They aren’t really “junk”. They simply have a higher risk and thus a higher return than other bonds of the same type. And yesterday, I explained why I watch them so closely. If stocks are going to crash, you would expect to see a junk bond crash first.
This happened in 2008, and it is happening again right now. On Monday, a high yield bond ETF known as JNK crashed through the psychologically important 35.00 barrier for the very first time since the last financial crisis.
On Tuesday, high yield bonds had their worst day in three months, and JNK plummeted all the way down to 34.44. When I saw this I was absolutely stunned. This is precisely the kind of junk bond crash that I have been anticipating that we would soon witness.
Normally, stocks and junk bonds track one another very closely, but just like before the 2008 crash, they have become decoupled in recent months.
Anyone that even has an elementary understanding of the financial world knows that this cannot continue indefinitely. And when they start converging once again, the movement could be quite violent.
When I chose to use the word “carnage” to open this article, I was not exaggerating what is going on in the junk bond market one bit. On Tuesday evening, Jeffrey Gundlach used the exact same word to describe what is happening…
Jeffrey Gundlach, the widely followed investor who runs DoubleLine Capital, said on a webcast on Tuesday that the junk bond market has come under severe selling pressure ahead of the Federal Reserve’s policy meeting next week.
“We are looking at real carnage in the junk bond market,” Gundlach said. Gundlach also said it was too early to buy high-yield junk bonds and energy debt securities. “I don’t like things when they go down every single day.”
Sometimes a chart can be extremely helpful in understanding what is going on. The following chart was posted by Zero Hedge on Tuesday, and it shows that yields on the riskiest junk bonds are heading into the stratosphere…
And for those that are not familiar, it is important to note that when yields go up, bond prices go down. So the chart above is what a “crash” looks like.
Another “leading indicator” that I watch is the behavior of Dow Transports.
Dow Transports started crashing before the Dow Jones Industrial Average did back in August, and now it is happening again…
Dow Transports are in reverse. Down over 3% today, the biggest drop since the Black Monday collapse, Trannies are now below the lows of the Bullard bounce from October 2014 and down a shocking 16% in 2015. This would be the first four-quarters-in-a-row drop in Transports since 1994 and the worst year since 2008…
In addition, we are also seeing trouble signs erupt at major financial institutions just like we did during the run up to the 2008 crash. For example, I have been concerned about Morgan Stanley for quite a while, and on Tuesday we learned that they have just laid off more than a thousand workers…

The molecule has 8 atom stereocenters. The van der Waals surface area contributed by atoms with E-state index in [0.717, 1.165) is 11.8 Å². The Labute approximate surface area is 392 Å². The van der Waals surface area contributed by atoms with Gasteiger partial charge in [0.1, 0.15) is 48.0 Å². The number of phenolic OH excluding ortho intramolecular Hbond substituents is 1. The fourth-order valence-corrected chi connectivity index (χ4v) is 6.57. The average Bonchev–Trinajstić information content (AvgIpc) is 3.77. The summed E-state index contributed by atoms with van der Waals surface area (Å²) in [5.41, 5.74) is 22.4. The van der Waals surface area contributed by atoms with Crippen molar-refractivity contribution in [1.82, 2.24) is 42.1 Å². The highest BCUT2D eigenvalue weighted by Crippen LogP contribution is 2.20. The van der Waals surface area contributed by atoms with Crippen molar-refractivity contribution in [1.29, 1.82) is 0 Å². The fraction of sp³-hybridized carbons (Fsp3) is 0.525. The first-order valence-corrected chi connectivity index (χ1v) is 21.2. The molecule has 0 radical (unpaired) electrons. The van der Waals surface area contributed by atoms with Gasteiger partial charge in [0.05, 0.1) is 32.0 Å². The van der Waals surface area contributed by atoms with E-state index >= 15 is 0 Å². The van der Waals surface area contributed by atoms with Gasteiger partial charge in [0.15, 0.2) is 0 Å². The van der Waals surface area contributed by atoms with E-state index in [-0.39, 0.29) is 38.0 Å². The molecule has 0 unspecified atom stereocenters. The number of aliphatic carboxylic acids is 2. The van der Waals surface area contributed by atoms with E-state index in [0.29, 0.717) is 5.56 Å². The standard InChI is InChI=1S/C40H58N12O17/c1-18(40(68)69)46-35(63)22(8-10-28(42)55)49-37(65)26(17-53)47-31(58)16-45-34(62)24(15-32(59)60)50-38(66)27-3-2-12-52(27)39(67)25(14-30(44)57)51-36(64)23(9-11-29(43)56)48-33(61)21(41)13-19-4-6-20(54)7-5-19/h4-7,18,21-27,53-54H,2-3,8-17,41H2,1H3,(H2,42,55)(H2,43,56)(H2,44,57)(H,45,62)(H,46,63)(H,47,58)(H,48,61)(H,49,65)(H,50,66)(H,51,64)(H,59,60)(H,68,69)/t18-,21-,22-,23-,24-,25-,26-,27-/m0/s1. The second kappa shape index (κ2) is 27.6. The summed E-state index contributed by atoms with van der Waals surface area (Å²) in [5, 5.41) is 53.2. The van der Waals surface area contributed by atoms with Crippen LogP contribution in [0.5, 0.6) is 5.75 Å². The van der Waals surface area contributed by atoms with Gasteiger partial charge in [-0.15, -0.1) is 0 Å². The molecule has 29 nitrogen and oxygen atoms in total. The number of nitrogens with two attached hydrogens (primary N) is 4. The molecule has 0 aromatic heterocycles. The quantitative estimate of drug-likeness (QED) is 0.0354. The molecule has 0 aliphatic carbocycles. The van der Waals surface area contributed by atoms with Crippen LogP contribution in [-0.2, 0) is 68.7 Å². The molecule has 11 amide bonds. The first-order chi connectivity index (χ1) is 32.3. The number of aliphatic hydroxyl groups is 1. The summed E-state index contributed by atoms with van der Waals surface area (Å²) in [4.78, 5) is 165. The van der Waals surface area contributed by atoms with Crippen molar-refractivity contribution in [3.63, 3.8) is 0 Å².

Struggling Morgan Stanley slashed 1,200 jobs around the world in recent days, a person familiar with the matter told CNNMoney.
The cuts were broad-based and eliminated 25% of the positions within the fixed income and commodities businesses, the person said. Those divisions are grappling with tumbling trading revenue and shrinking fees.
Morgan Stanley also eliminated about 730 back-office jobs like human-resources and IT positions.
Virtually all of the things that we would expect to see just prior to a 2008-style stock market crash are happening right now.
If just two or three leading indicators were flashing red, we could have a really good debate about what they might mean.
But the fact that virtually all of the numbers are screaming a warning at us should mean that the debate is over. Anyone with an open mind should be able to very clearly see what is coming next.
Very quickly, let me give you just 10 signs that indicate that we are right on the precipice of a major recession and a very substantial financial downturn…
1. Global GDP growth has gone negative for the first time since 2009.
2. Corporate earnings growth has turned negative.
4. In October, U.S. imports of goods declined by 6.6 percent on a year over year basis.
5. In October, U.S. exports of goods declined by 10.4 percent on a year over year basis.
6. U.S. manufacturing is contracting at the fastest pace that we have seen since the last recession.
7. Corporate debt defaults have risen to the highest level that we have seen since the last recession.
8. Credit card numbers that were recently released show that holiday sales have gone negative for the first time since the last recession.
9. The velocity of money in the United States has dropped to the lowest level ever recorded.
10. Of the 93 largest stock market indexes in the entire world, 47 of them (slightly more than half) have already plunged at least 10 percent year to date.
Just like in 2008, other global financial markets are imploding ahead of a U.S. collapse.
On Tuesday, the Dow Jones Industrial Average was down another 162 points, but we are still within 1000 points of the market peak that was set earlier this year. We are still in far better shape than most of the rest of the world, but that will soon change.
I can’t think of a single leading indicator that is telling us that everything is going to be okay. All of the numbers are pointing to major trouble ahead. So I hope that you are being smart and doing what you can to get prepared while there is still time.
This article is brought to you courtesy of Michael Snyder.